that might have been willing to speculate in the steel market,
were instead fighting for their lives. Still, the same specter
of speculation shadows the new CME scrap contract.
The big exchange is
sticking to its guns. Since the Sept. 10 launch, the
reaction so far has been positive, CME director of metals
research and product development Yong-jin Chang said. For
any brand-new contract, there is a very steep learning curve
and a long education process.
That said, Chang is cheered by
some good news for the scrap contract. We saw some early
adopters, as well as regular clients who are users of our
hot-rolled coil contract, take some interest in the scrap
contract. There was 420 gross tons of open interest in the
first few weeks, which we are taking as a very positive sign.
Those early adopters are taking one contract at a time, one
position at a time, concentrating on the shorter months,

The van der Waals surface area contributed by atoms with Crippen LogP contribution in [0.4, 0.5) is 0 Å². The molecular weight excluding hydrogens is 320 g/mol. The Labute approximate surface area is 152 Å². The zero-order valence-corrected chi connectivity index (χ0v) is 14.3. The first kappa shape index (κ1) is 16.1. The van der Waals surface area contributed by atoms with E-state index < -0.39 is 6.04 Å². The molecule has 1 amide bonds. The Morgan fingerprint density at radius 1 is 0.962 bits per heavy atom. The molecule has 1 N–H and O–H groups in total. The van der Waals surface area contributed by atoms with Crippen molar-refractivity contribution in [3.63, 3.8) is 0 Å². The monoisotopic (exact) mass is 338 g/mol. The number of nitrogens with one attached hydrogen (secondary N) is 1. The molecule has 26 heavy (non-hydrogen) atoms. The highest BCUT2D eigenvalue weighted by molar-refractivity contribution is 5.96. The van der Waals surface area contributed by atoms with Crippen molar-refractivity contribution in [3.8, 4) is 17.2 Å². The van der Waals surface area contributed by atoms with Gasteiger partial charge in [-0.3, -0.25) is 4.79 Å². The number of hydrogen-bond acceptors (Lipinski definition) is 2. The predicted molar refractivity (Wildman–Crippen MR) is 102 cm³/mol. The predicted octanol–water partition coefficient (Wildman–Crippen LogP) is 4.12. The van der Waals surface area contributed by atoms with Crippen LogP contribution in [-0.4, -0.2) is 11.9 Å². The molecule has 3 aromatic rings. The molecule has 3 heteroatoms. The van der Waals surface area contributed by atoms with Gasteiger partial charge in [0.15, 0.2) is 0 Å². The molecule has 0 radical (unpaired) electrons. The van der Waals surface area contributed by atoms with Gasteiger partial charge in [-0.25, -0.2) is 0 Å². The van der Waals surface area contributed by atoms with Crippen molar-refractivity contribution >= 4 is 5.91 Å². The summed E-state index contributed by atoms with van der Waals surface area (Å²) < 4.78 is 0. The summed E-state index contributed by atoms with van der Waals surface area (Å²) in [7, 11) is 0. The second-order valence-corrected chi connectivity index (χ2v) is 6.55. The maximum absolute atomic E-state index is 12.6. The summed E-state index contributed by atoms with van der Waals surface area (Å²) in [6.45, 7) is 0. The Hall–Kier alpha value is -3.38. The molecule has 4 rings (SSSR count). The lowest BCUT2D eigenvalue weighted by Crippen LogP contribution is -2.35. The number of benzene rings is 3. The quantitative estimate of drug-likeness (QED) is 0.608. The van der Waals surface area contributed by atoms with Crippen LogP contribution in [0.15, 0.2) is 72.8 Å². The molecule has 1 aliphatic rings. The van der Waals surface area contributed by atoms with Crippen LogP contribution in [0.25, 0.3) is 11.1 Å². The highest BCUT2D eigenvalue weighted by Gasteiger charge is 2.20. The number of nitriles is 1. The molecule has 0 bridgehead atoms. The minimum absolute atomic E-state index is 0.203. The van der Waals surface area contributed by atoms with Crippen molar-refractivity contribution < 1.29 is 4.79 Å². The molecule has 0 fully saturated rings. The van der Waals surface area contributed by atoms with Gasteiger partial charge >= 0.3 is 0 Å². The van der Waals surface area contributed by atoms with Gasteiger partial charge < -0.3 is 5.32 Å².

November through January mostly, she said.
According to the exchange, daily
volume traded in the CMEs domestic hot-rolled coil
futures index peaked at 536 contracts in August. In contrast,
there were 90,793 copper contracts traded on the CMEs
Comex subsidiary in New York.
There are two primary drivers
behind the new scrap contract, which is traded on CMEs
Globex electronic platform. First is the sheer size of the
market and the reality that it is just about the only major
industrial commodity without some hedging tool. The second is
that the CME has been promoting its integrated risk management
suite, called the virtual steel mill, for some
time. Chang said that a scrap contract is an essential
component in the full steel life cycle.
In 2011, about 65 percent of the
steel produced in the United States was based on scrap,
according to the CME. About 73 million tons of scrap were
produced last year, for a total domestic and export market of